ADMIRALTY / MARITIME LAW

Human errors and surgical adverse events

| Aug 30, 2019 | Medical Malpractice |

Many Louisiana residents must undergo surgeries every day. Regardless of age or prior health condition, these events are often necessary to save a life, treat a serious disease or improve a person’s condition. Some surgeries are even elective but can still be essential ways of improving a person’s everyday lives and happiness. Sadly, every one of these surgeries comes with some level of risk to patients.

Surgical errors have long posed a problem and resulted in countless patient deaths or other complications. Many people find that it is helpful for them to understand what might cause or contribute to these types of mistakes. Several studies have focused on this exact topic and the results of one have recently been published in the JAMA Open Network. Becker’s Hospital Review indicates that it highlighted a serious finding.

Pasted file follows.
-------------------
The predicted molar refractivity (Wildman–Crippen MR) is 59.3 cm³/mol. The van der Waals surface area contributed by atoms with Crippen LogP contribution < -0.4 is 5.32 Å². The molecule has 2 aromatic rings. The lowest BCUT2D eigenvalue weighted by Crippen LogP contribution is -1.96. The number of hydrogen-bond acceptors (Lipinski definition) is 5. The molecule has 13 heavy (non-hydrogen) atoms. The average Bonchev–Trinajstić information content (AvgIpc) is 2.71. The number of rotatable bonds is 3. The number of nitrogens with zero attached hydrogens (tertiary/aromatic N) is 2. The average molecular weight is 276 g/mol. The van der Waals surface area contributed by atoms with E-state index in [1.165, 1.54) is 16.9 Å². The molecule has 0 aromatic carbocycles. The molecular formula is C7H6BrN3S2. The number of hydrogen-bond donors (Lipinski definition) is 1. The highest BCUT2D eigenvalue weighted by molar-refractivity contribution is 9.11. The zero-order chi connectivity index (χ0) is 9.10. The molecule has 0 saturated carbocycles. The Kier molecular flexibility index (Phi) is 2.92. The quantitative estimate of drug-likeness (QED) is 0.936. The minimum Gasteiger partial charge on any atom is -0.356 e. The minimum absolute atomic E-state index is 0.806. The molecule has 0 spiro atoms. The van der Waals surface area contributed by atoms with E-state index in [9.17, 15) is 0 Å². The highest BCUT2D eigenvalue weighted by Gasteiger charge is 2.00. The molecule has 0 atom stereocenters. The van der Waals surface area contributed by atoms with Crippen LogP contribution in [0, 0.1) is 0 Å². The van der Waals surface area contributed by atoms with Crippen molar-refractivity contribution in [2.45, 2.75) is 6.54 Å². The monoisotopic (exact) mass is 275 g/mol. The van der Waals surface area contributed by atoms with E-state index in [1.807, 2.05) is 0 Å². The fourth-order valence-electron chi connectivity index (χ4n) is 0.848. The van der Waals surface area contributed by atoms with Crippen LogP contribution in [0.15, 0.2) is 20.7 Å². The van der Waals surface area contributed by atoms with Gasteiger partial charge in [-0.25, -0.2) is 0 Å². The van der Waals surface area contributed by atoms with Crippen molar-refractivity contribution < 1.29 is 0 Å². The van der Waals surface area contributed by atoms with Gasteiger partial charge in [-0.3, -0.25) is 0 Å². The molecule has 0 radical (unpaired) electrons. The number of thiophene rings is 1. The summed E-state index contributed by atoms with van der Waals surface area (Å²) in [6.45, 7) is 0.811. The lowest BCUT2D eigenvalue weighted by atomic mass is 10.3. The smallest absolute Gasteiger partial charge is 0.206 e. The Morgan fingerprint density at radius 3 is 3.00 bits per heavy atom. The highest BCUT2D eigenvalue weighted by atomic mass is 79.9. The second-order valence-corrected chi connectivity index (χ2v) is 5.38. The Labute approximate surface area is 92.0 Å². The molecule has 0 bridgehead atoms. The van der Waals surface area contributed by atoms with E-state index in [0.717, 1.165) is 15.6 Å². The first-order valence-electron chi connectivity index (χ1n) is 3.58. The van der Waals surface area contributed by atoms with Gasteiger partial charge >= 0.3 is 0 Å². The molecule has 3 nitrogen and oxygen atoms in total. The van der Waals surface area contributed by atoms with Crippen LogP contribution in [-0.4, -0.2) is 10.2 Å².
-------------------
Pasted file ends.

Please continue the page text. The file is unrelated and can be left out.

At least 56% of all of the mistakes that resulted in adverse events were attributed to some form of human error. The study took place over a half of year at three different medical centers. There were 188 identified adverse events, 106 of which involved errors by surgical team members.  The human error factors were ranked from low to high based on involvement in the total adverse events.

In the low category were factors like communication and hospital systems, both areas that have been the subject of much training as of late. This may indicate the benefit of training. On the high end were factors like low levels of attention or other cognitive problems, including cognitive bias among staff.